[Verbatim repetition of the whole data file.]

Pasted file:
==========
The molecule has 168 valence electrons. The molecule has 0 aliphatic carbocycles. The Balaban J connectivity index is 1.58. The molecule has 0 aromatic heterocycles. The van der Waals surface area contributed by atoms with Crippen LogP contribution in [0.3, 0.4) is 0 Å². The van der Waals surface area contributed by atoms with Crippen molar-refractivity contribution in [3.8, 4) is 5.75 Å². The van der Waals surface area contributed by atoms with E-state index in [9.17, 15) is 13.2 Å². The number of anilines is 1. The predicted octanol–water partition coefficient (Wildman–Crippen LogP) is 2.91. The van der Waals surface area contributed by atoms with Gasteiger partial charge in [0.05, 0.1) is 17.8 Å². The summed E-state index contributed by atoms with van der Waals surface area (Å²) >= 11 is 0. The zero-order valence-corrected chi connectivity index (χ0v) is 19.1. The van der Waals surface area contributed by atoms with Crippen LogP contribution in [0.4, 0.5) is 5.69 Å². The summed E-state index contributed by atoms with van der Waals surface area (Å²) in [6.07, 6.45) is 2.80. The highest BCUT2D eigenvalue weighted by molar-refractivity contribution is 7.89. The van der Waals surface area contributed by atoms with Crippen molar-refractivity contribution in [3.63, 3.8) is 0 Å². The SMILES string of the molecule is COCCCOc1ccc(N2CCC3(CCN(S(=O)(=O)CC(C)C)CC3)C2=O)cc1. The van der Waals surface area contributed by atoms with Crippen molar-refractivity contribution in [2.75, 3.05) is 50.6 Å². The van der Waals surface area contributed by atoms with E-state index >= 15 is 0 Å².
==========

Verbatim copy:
The molecule has 168 valence electrons. The molecule has 0 aliphatic carbocycles. The Balaban J connectivity index is 1.58. The molecule has 0 aromatic heterocycles. The van der Waals surface area contributed by atoms with Crippen LogP contribution in [0.3, 0.4) is 0 Å². The van der Waals surface area contributed by atoms with Crippen molar-refractivity contribution in [3.8, 4) is 5.75 Å². The van der Waals surface area contributed by atoms with E-state index in [9.17, 15) is 13.2 Å². The number of anilines is 1. The predicted octanol–water partition coefficient (Wildman–Crippen LogP) is 2.91. The van der Waals surface area contributed by atoms with Gasteiger partial charge in [0.05, 0.1) is 17.8 Å². The summed E-state index contributed by atoms with van der Waals surface area (Å²) >= 11 is 0. The zero-order valence-corrected chi connectivity index (χ0v) is 19.1. The van der Waals surface area contributed by atoms with Crippen LogP contribution in [0.4, 0.5) is 5.69 Å². The summed E-state index contributed by atoms with van der Waals surface area (Å²) in [6.07, 6.45) is 2.80. The highest BCUT2D eigenvalue weighted by molar-refractivity contribution is 7.89. The van der Waals surface area contributed by atoms with Crippen molar-refractivity contribution in [3.63, 3.8) is 0 Å². The SMILES string of the molecule is COCCCOc1ccc(N2CCC3(CCN(S(=O)(=O)CC(C)C)CC3)C2=O)cc1. The van der Waals surface area contributed by atoms with Crippen molar-refractivity contribution in [2.75, 3.05) is 50.6 Å². The van der Waals surface area contributed by atoms with E-state index >= 15 is 0 Å².